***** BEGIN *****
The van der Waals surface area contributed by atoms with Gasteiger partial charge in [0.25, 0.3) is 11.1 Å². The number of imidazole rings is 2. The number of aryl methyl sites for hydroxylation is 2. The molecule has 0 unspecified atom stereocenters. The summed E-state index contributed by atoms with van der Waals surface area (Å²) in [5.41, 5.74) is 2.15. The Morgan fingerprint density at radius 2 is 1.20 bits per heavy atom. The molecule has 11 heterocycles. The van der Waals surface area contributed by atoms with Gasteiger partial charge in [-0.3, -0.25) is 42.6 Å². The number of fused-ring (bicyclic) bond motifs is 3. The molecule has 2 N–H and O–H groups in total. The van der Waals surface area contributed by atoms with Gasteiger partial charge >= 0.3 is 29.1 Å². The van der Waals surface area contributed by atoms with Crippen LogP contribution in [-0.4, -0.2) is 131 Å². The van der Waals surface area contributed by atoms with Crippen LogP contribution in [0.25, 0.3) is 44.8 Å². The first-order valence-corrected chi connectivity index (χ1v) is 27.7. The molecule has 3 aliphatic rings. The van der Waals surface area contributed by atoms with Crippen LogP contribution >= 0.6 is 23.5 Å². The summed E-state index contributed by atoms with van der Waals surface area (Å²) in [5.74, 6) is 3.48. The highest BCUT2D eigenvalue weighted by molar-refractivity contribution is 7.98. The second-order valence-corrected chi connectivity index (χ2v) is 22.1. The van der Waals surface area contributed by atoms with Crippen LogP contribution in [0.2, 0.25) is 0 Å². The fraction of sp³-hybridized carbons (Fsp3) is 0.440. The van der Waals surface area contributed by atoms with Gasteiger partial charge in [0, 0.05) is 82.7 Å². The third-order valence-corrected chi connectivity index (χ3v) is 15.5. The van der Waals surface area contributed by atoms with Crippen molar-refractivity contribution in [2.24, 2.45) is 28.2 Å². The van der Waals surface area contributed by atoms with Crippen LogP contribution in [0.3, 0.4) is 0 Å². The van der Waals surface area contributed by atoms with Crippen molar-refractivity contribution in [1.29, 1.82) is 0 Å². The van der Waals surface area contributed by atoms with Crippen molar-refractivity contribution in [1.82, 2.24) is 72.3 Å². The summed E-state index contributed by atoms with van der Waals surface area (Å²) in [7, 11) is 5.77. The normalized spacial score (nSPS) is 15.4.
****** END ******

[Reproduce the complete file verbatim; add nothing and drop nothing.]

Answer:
The van der Waals surface area contributed by atoms with Gasteiger partial charge in [0.25, 0.3) is 11.1 Å². The number of imidazole rings is 2. The number of aryl methyl sites for hydroxylation is 2. The molecule has 0 unspecified atom stereocenters. The summed E-state index contributed by atoms with van der Waals surface area (Å²) in [5.41, 5.74) is 2.15. The Morgan fingerprint density at radius 2 is 1.20 bits per heavy atom. The molecule has 11 heterocycles. The van der Waals surface area contributed by atoms with Gasteiger partial charge in [-0.3, -0.25) is 42.6 Å². The number of fused-ring (bicyclic) bond motifs is 3. The molecule has 2 N–H and O–H groups in total. The van der Waals surface area contributed by atoms with Gasteiger partial charge >= 0.3 is 29.1 Å². The van der Waals surface area contributed by atoms with Crippen LogP contribution in [-0.4, -0.2) is 131 Å². The van der Waals surface area contributed by atoms with Crippen LogP contribution in [0.25, 0.3) is 44.8 Å². The first-order valence-corrected chi connectivity index (χ1v) is 27.7. The molecule has 3 aliphatic rings. The van der Waals surface area contributed by atoms with Crippen LogP contribution >= 0.6 is 23.5 Å². The summed E-state index contributed by atoms with van der Waals surface area (Å²) in [5.74, 6) is 3.48. The highest BCUT2D eigenvalue weighted by molar-refractivity contribution is 7.98. The second-order valence-corrected chi connectivity index (χ2v) is 22.1. The van der Waals surface area contributed by atoms with Crippen LogP contribution in [0.2, 0.25) is 0 Å². The fraction of sp³-hybridized carbons (Fsp3) is 0.440. The van der Waals surface area contributed by atoms with Gasteiger partial charge in [0, 0.05) is 82.7 Å². The third-order valence-corrected chi connectivity index (χ3v) is 15.5. The van der Waals surface area contributed by atoms with Crippen molar-refractivity contribution in [2.24, 2.45) is 28.2 Å². The van der Waals surface area contributed by atoms with Crippen LogP contribution in [0.3, 0.4) is 0 Å². The van der Waals surface area contributed by atoms with Crippen molar-refractivity contribution in [1.29, 1.82) is 0 Å². The van der Waals surface area contributed by atoms with Crippen molar-refractivity contribution in [1.82, 2.24) is 72.3 Å². The summed E-state index contributed by atoms with van der Waals surface area (Å²) in [7, 11) is 5.77. The normalized spacial score (nSPS) is 15.4.